[He] who bled for us (i.e., Christ)
redeemed us with his blood

rode; all together

as a present; (see note)

i.e., was made known publicly
noble reputation

as a reward; (see note)

as they had promised
(see note)
formidable and imposing
wondrously well constructed

(see note)
solid; powerful
fair dwelling place
Should anyone have any doubts
belongs to

defeats and humiliates him

beautiful woman
cry; proclaim; (see note)
fairer one; (t-note)
gerfalcon as white as a swan; (see note)

as his reward

if he is unsuccessful
cut off

far and wide

There stands; every angle [of the building]; (see note)

Michael; (see note)


twice as beautiful; (see note)

Truly, I will bring you

(see note); (t-note)
a special defense

Before I pass hence
From this place

ado (further discussion)

prepared himself

Truly, without lies

(see note)


(see note); (t-note)
any more delay


just as quickly

beautiful; (see note)

clothes as if she were properly dressed

(see note)

where shall our contest take place

[both] bond (serfs) and free (i.e., everybody)
If my beloved is the less beautiful



They lifted up their gloves
To ratify their agreement
cease (i.e., rest)

(see note)
beautiful; fair
i.e., the Virgin Mary

Beautiful in every way
Yet even if you were not so radiant

(see note)

You will not act according; counsel
But instead you act as a child
someone who would be destroyed; (see note)

Let us depart on our way
do not confront him; (see note)

Be torn apart by wild horses

(see note)
Hastened herself

gray fur
the crown of her head
mounted in gold
in the realm


Each man [in the crowd] said to the other
an elegant lady
So beautiful to look upon

waited there

they saw


(see note)
sumptuously ornate, I imagine
The gold border was ringed with flowers; (t-note)

setting for jewelry; (t-note)

at hand

Upon which was laid the wager

(see note)
in purple attire

from the back and side (i.e., get a good look at her)

reddish; (t-note)
Decorated with ermine fur
Rich; royally
band; head


red as the rose; complexion
hair shone; (t-note)
shining bright; (t-note)
brows as silk thread; (see note)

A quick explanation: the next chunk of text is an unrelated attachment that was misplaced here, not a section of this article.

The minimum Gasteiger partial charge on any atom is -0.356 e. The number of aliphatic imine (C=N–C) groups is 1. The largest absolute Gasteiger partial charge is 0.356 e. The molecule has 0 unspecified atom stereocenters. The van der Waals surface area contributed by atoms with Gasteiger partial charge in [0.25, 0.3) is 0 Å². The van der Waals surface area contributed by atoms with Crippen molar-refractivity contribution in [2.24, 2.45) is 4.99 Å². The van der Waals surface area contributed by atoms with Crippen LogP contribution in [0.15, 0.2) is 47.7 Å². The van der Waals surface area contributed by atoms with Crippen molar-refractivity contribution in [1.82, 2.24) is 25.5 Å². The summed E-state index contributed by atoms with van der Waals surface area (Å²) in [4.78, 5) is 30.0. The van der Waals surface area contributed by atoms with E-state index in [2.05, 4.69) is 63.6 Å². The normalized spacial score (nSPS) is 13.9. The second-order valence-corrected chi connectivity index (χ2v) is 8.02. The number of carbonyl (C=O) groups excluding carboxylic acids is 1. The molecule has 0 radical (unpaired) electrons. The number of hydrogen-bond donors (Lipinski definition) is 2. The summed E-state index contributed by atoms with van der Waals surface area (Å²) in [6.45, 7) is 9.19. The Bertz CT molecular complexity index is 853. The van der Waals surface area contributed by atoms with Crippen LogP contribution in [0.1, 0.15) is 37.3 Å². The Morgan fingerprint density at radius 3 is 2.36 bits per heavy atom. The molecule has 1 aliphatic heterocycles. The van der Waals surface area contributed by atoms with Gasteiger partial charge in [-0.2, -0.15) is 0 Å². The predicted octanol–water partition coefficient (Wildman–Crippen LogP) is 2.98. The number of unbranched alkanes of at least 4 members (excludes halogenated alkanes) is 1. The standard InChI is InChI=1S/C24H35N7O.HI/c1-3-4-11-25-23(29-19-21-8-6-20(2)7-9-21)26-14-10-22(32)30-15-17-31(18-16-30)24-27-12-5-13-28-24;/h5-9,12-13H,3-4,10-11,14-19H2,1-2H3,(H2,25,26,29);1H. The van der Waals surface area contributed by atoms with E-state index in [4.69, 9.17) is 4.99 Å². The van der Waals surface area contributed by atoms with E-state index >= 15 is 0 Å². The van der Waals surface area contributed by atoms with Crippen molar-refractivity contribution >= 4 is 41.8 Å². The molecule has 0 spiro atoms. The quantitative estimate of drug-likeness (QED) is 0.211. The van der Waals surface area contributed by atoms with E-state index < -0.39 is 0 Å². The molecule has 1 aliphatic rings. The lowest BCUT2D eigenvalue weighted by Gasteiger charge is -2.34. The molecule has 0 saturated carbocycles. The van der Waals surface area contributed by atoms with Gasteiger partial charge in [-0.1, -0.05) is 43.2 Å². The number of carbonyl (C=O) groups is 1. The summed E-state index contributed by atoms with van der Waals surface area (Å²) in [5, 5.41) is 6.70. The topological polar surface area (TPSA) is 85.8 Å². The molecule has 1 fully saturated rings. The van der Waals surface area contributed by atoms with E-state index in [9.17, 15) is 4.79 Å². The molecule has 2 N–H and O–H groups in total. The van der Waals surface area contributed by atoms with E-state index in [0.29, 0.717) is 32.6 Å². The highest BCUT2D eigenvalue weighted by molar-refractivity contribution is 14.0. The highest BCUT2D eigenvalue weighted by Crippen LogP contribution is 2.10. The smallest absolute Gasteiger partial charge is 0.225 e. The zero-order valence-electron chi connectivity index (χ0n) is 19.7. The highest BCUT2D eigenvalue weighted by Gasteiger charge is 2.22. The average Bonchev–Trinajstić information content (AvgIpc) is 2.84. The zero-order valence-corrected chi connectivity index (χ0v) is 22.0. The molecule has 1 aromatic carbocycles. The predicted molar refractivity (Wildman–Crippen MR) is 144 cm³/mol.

curved in length; width

eyes were gray as glass

true; (t-note)

might [describe fully]

Two chairs; the marketplace
On which to display their beauty

Truly, without lying
There was a great difference between them
lady (beloved); beautiful
a rose in a garden

(see note)
No more than a washerwoman
In her laundry


You have lost the hawk (the wager)

my custom [to lose]
I will joust
unhorse me
head; that falcon
According to our agreement

Although you may be angry; (see note)

There was no further discussion

ready in opposition

Each fought with the other
great hostility
(see note)
clash of arms fared as thunder

their; proclaimed

warrior; (see note)

bow (stoop)
over the back of his horse

hardy a warrior
Alexander [the Great]; (see note)
Lancelot du Lac

powerful determination (valor)

both of high rank and low

did they see
might endure

Truly, many times
might not succeed against him

was out of his mind; (see note)

i.e., far and wide


went [with him], lesser [of rank]; greater

(see note)

(see note)


can battle well
(see note)

Carlisle; (see note)

sixth week’s


by a hill

answer in reply
within a short space
I recognize
For many years [occurring] often; (see note)
served my lady [of Synadoun] for a period
beautiful in her hall

fled, for fear of danger
an area in northwest England; (see note)

hunting dog; (see note)
Across their path

saw; colorful
(see note)

(see note)

I never saw [a dog]
So appealing to my pleasure

By Christ, I wish that I owned it


maidens bright and beautiful

hound began to moan

waited; linden tree

[as well as] she together


whatever location

That shall never happen

Who sits beside me
(see note)
You are placing yourself in great danger
[By Saint] Peter, if you persist

care nothing for your cunning [words (or desire)]; (t-note)
churl; complain; (see note)

are very vile

countess; Carlisle

Unless you give up that hound
You [are about to] play before evening
unpredictable (i.e., threatening to yourself)

ready for whatever happens
go, then

guided them
in great anger
quickly; (see note)

told them at once

Shamelessly insulted him

his hunting dog had seized
all together (i.e., in one voice)